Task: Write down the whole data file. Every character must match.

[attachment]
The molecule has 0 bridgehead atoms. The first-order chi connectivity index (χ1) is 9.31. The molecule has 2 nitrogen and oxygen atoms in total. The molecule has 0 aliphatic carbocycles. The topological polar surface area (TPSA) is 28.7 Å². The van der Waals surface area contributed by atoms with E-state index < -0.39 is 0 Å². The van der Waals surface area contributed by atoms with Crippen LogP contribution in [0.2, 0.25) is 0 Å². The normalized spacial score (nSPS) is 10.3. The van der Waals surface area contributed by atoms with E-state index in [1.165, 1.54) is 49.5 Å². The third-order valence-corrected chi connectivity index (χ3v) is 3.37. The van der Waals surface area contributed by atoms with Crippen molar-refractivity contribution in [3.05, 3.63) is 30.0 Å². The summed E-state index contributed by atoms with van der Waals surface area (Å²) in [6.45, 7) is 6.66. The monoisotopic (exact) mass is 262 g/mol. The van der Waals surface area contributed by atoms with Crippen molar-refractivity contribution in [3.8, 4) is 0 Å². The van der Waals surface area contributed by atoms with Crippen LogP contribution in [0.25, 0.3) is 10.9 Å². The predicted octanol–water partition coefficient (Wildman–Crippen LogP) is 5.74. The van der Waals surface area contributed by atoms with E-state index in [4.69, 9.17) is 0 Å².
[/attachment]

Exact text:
The molecule has 0 bridgehead atoms. The first-order chi connectivity index (χ1) is 9.31. The molecule has 2 nitrogen and oxygen atoms in total. The molecule has 0 aliphatic carbocycles. The topological polar surface area (TPSA) is 28.7 Å². The van der Waals surface area contributed by atoms with E-state index < -0.39 is 0 Å². The van der Waals surface area contributed by atoms with Crippen LogP contribution in [0.2, 0.25) is 0 Å². The normalized spacial score (nSPS) is 10.3. The van der Waals surface area contributed by atoms with E-state index in [1.165, 1.54) is 49.5 Å². The third-order valence-corrected chi connectivity index (χ3v) is 3.37. The van der Waals surface area contributed by atoms with Crippen molar-refractivity contribution in [3.05, 3.63) is 30.0 Å². The summed E-state index contributed by atoms with van der Waals surface area (Å²) in [6.45, 7) is 6.66. The monoisotopic (exact) mass is 262 g/mol. The van der Waals surface area contributed by atoms with Crippen molar-refractivity contribution in [3.8, 4) is 0 Å². The van der Waals surface area contributed by atoms with Crippen LogP contribution in [0.25, 0.3) is 10.9 Å². The predicted octanol–water partition coefficient (Wildman–Crippen LogP) is 5.74. The van der Waals surface area contributed by atoms with E-state index in [4.69, 9.17) is 0 Å².